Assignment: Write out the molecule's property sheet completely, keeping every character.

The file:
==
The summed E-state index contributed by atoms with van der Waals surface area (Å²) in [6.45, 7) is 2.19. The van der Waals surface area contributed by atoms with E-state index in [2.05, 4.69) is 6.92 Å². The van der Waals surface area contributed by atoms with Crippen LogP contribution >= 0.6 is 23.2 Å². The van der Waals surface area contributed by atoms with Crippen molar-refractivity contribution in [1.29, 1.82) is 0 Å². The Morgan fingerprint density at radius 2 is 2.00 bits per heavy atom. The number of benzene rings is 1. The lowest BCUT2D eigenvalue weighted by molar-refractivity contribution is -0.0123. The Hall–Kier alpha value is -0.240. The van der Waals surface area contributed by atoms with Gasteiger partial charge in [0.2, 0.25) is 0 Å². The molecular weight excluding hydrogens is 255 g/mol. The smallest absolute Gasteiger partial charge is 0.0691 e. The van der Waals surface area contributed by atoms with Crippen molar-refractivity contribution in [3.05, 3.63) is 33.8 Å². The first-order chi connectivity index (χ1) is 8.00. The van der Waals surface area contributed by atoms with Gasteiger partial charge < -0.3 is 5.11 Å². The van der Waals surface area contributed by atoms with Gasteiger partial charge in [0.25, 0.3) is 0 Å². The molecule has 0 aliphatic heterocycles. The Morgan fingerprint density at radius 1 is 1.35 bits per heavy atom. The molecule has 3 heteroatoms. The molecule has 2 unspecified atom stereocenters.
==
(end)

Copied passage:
The summed E-state index contributed by atoms with van der Waals surface area (Å²) in [6.45, 7) is 2.19. The van der Waals surface area contributed by atoms with E-state index in [2.05, 4.69) is 6.92 Å². The van der Waals surface area contributed by atoms with Crippen LogP contribution >= 0.6 is 23.2 Å². The van der Waals surface area contributed by atoms with Crippen molar-refractivity contribution in [1.29, 1.82) is 0 Å². The Morgan fingerprint density at radius 2 is 2.00 bits per heavy atom. The number of benzene rings is 1. The lowest BCUT2D eigenvalue weighted by molar-refractivity contribution is -0.0123. The Hall–Kier alpha value is -0.240. The van der Waals surface area contributed by atoms with Gasteiger partial charge in [0.2, 0.25) is 0 Å². The molecular weight excluding hydrogens is 255 g/mol. The smallest absolute Gasteiger partial charge is 0.0691 e. The van der Waals surface area contributed by atoms with Crippen molar-refractivity contribution in [3.05, 3.63) is 33.8 Å². The first-order chi connectivity index (χ1) is 8.00. The van der Waals surface area contributed by atoms with Gasteiger partial charge < -0.3 is 5.11 Å². The van der Waals surface area contributed by atoms with Gasteiger partial charge in [0.25, 0.3) is 0 Å². The molecule has 0 aliphatic heterocycles. The Morgan fingerprint density at radius 1 is 1.35 bits per heavy atom. The molecule has 3 heteroatoms. The molecule has 2 unspecified atom stereocenters.